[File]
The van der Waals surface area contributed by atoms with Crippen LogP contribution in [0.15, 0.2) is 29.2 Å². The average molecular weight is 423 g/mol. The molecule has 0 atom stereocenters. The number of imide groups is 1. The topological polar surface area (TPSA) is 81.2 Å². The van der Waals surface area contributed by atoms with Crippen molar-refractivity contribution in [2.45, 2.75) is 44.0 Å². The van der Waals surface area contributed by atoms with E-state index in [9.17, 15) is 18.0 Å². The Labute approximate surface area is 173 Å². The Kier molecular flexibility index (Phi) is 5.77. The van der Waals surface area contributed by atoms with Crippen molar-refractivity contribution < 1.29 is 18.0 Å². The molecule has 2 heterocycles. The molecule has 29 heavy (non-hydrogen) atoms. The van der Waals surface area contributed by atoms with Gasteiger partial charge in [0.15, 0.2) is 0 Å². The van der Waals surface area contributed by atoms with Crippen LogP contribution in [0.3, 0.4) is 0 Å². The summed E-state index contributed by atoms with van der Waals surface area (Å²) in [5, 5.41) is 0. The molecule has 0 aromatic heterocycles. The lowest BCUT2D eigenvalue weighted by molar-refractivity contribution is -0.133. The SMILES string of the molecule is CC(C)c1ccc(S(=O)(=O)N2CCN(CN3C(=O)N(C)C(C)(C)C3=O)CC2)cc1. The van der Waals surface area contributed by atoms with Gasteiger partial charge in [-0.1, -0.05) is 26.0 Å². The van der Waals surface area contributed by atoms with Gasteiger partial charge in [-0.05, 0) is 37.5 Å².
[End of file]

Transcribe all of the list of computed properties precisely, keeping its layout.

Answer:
The van der Waals surface area contributed by atoms with Crippen LogP contribution in [0.15, 0.2) is 29.2 Å². The average molecular weight is 423 g/mol. The molecule has 0 atom stereocenters. The number of imide groups is 1. The topological polar surface area (TPSA) is 81.2 Å². The van der Waals surface area contributed by atoms with Crippen molar-refractivity contribution in [2.45, 2.75) is 44.0 Å². The van der Waals surface area contributed by atoms with E-state index in [9.17, 15) is 18.0 Å². The Labute approximate surface area is 173 Å². The Kier molecular flexibility index (Phi) is 5.77. The van der Waals surface area contributed by atoms with Crippen molar-refractivity contribution < 1.29 is 18.0 Å². The molecule has 2 heterocycles. The molecule has 29 heavy (non-hydrogen) atoms. The van der Waals surface area contributed by atoms with Gasteiger partial charge in [0.15, 0.2) is 0 Å². The van der Waals surface area contributed by atoms with Crippen LogP contribution in [0.3, 0.4) is 0 Å². The summed E-state index contributed by atoms with van der Waals surface area (Å²) in [5, 5.41) is 0. The molecule has 0 aromatic heterocycles. The lowest BCUT2D eigenvalue weighted by molar-refractivity contribution is -0.133. The SMILES string of the molecule is CC(C)c1ccc(S(=O)(=O)N2CCN(CN3C(=O)N(C)C(C)(C)C3=O)CC2)cc1. The van der Waals surface area contributed by atoms with Gasteiger partial charge in [-0.1, -0.05) is 26.0 Å². The van der Waals surface area contributed by atoms with Gasteiger partial charge in [-0.05, 0) is 37.5 Å².